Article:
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Dry Popcorn Snow (chapter one)

Dry Popcorn Snow (chapter one)

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chapter one first draft
chapter one first draft

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Published by: mary allison tierney on Sep 21, 2010
Copyright:Attribution Non-commercial


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Dry popcorn snow whirled in hypnotizing patterns onthe frozen asphalt. The edges of the winterlandscape furred in shades of grey: sky, adobebuildings, light poles, trash, electric wires, theconcrete on-ramp. Headlights of on coming trucksand cars floated in the grey blue haze of blowingsnow. The kneeling bundle on the side of the on-ramp rubbed his gloved hands together, pressingthem between his thighs. The snow stung his noseand eyes, the only skin exposed, as the dry crystalscaught in his trim beard. He stood and stomped hisboots to wake up his frozen feet. His jeans, pressedwith a sharp crease, felt frozen against his thighs andhe pulled the collar of the caramel colored downparka up against his ears.Clayton heard the signature putting of a Volkswagenvan’s engine and turned to see headlights. The vanwas crunching slowly up the on ramp and he waved aconfident hand and gestured with his thumbhopefully. The van passed and then slowed as theroad leveled. He lurched against the wind and pulledat the handle. It took two hard tugs to get the frozendoor open and then he jumped in and pulled it shutwith a hollow bang.“Thanks man,” Clayton rubbed his gloved hands onhis thighs.“I’m headed towards Phoenix. That suit you?” thedriver was a young man with a carefree grin, and hebounced a bit in his seat tapping the steering wheel.Leo had just been thinking what a long boring drivehe had ahead when he saw the man at the top of the
onramp.“Perfect. I appreciate you stopping and giving me alift.” Clayton took in the young man’s shoulderlength black curls, swinging under a knit cap with themomentum of his tapping, silver bracelets janglingand his small frame gypsy wrapped in layers of flannel and wool. Leo had the appearance of atwelve-year-old in wire rim glasses. Only the wispsof mustache and beard that patched his cheeks kepthim from being carded at Zia’s bar when he hadbeers with his fellow UNM grad students.Clayton tapped down his contempt. His years of military school were long behind him, but thediscipline was deeply engrained. His clothes werealways clean and pressed, his boots shined, his shirttucked in. Even during his daily exercise ritual, hekept his t-shirt tucked in. His beard and letting histhinning hair graze his collar were his only outwardflaunting of protocol, and both were meticulouslygroomed. Clayton scorned overeducated trust fundhippies, but he was desperate to disappear and feltthis kid would prove an unreliable witness if questioned later.Leo pulled back onto the freeway, slowly shiftingback up to third gear. The blue Volkswagen slowlydissolved into the storm.“Rough day for travel. There’s a thermos of coffeeright at your feet there. Help yourself.”“That’ll work,” Clayton sighed as he reached for the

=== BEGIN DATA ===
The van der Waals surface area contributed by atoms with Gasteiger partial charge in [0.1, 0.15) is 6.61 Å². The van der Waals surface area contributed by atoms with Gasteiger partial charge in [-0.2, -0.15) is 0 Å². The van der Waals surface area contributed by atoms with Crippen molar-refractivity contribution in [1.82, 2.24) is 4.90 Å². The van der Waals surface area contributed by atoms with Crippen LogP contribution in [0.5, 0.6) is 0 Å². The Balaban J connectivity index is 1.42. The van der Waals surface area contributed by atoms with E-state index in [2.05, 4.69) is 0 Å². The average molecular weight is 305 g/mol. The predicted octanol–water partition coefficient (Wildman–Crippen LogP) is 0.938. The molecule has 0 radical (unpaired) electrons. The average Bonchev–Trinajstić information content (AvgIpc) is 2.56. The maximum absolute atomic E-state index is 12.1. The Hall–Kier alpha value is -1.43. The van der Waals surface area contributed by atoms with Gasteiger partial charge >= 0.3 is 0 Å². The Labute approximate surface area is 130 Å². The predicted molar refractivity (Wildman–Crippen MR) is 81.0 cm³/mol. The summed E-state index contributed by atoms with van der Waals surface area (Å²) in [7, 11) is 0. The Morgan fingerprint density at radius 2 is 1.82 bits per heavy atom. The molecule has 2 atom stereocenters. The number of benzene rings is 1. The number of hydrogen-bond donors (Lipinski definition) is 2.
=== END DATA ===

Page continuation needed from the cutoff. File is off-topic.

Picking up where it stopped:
thermos. He poured a cap full of black coffee andheld it in his gloved hand. “I can help with gas andpick up supper for your trouble.”Leo raised his eyebrows. “That’ll work,” he parrotedand grinned.Clayton grimaced into the cap of coffee and grunted,sealing the contract.Before the van’s headlights had given Clayton asmall hope of being rescued from the freezing windof the on-ramp, he had wondered briefly if this washow he would end up. That his frozen body would befound on the I-40 on-ramp leading from theAlbuquerque airport to points West. It was puresurvival instinct that led him to start walking fromthe rental car return desk toward the freeway andnot toward the Frontier Airlines terminal where aplane was waiting with two seats that wouldultimately not be filled.His plans had derailed when he reached into theinterior side pocket of his leather satchel to get thecash to pay for the rental car and his fingertipsgrazed a loose .38 cartridge. He startled and felt aice hot surge in his stomach. Where was the holster?At the motel that morning, Clayton had becomeirritated with Ben, who had insisted that they countthe cash for the third time. They were pressed fortime and he was worried about missing their flightback to Phoenix. The .38 was his favorite, lovely witha pearl handle. He had meant to return the zippered

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